THE TRIAL OF PILATE

by J. Winfred Clark, deceased

 

I realize the above title might seem strange.  Mast of the time we think of him in relation to the trial of Jesus.  But that is the point.  He is shown to be what he really was by the way he reacted to the Lord.  He was on trial even more than the Lord.

What happened to Pilate as he stood in the presence of the Lord?  What sort of man does he show himself to be?  How would he be judged by others who have occasion to know the facts in the ease?

1. He is a man that would close his ears to influence around him.  If you read the record very closely, you will see that he knew that “for envy they delivered Him” (Matthew 27:16).  He knows the charges are not valid and well founded.  To thus condemn the Lord means he must sin against the advice that he had.  Did not his wife warn him to have nothing to do with the Lord’s trial or death (Matthew 27:19)?  Did he not have a chance to listen to what the Lord had to say?  Yet, in spite of all the influences that were present to help him, you will find that he closes his ears.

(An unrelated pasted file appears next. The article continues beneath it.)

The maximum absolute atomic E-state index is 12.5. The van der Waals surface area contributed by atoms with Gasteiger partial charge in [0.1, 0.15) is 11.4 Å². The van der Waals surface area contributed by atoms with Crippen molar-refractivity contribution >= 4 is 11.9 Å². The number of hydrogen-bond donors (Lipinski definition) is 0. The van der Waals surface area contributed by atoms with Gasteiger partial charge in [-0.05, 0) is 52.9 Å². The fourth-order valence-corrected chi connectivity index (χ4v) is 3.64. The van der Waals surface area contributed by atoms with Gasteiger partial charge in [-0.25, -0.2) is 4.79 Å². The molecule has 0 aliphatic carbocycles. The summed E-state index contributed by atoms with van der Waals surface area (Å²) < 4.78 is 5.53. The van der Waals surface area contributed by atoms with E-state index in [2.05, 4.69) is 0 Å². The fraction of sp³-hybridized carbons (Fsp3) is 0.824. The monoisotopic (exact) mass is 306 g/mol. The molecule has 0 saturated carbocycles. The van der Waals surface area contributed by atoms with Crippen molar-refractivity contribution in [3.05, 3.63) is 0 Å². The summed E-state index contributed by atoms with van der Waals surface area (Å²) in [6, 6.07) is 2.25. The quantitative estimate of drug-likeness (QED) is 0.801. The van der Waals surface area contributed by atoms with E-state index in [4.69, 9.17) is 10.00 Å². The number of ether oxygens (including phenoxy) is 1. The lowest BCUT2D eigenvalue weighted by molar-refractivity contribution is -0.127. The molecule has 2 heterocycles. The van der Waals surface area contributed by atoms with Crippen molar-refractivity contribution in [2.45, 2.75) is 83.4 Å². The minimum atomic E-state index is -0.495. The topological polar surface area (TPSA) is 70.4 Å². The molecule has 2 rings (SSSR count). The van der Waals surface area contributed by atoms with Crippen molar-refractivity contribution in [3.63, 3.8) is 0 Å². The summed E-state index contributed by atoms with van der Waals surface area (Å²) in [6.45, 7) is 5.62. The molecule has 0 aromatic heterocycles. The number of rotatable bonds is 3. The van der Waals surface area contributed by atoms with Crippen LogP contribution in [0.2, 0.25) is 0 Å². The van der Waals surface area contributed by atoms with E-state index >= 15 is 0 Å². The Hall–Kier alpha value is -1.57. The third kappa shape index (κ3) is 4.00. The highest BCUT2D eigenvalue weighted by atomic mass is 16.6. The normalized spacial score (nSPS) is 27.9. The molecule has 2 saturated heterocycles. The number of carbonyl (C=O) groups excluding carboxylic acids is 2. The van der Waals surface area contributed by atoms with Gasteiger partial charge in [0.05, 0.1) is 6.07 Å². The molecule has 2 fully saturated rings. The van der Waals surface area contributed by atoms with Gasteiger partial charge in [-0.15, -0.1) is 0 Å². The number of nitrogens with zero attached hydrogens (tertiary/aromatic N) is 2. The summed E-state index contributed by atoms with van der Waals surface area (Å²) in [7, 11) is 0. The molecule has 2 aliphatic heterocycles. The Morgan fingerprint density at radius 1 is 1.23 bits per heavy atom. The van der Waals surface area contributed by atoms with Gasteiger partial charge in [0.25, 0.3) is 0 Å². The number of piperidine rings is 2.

2. He was controlled by forces around him.  Rather than acting as a man of principle, you find him caving in to the cry of the mob to crucify the Lord. He was controlled by public opinion as he “was willing to content the people” (Mark 15:15).  Though he would say he had power, you will find him under the control of public opinion.  He also wanted to hold onto his position (John 19:12).

3. He lacked the character demanded for the position he held.  He claimed to have power to release the Son of God, but he lacked the honesty to exercise such.  In short, he was a moral coward.  He would seek ways to compromise time and again.

He is seen as a weak and wicked man who occupied a responsible position but one who lacked the backbone to properly function in that capacity.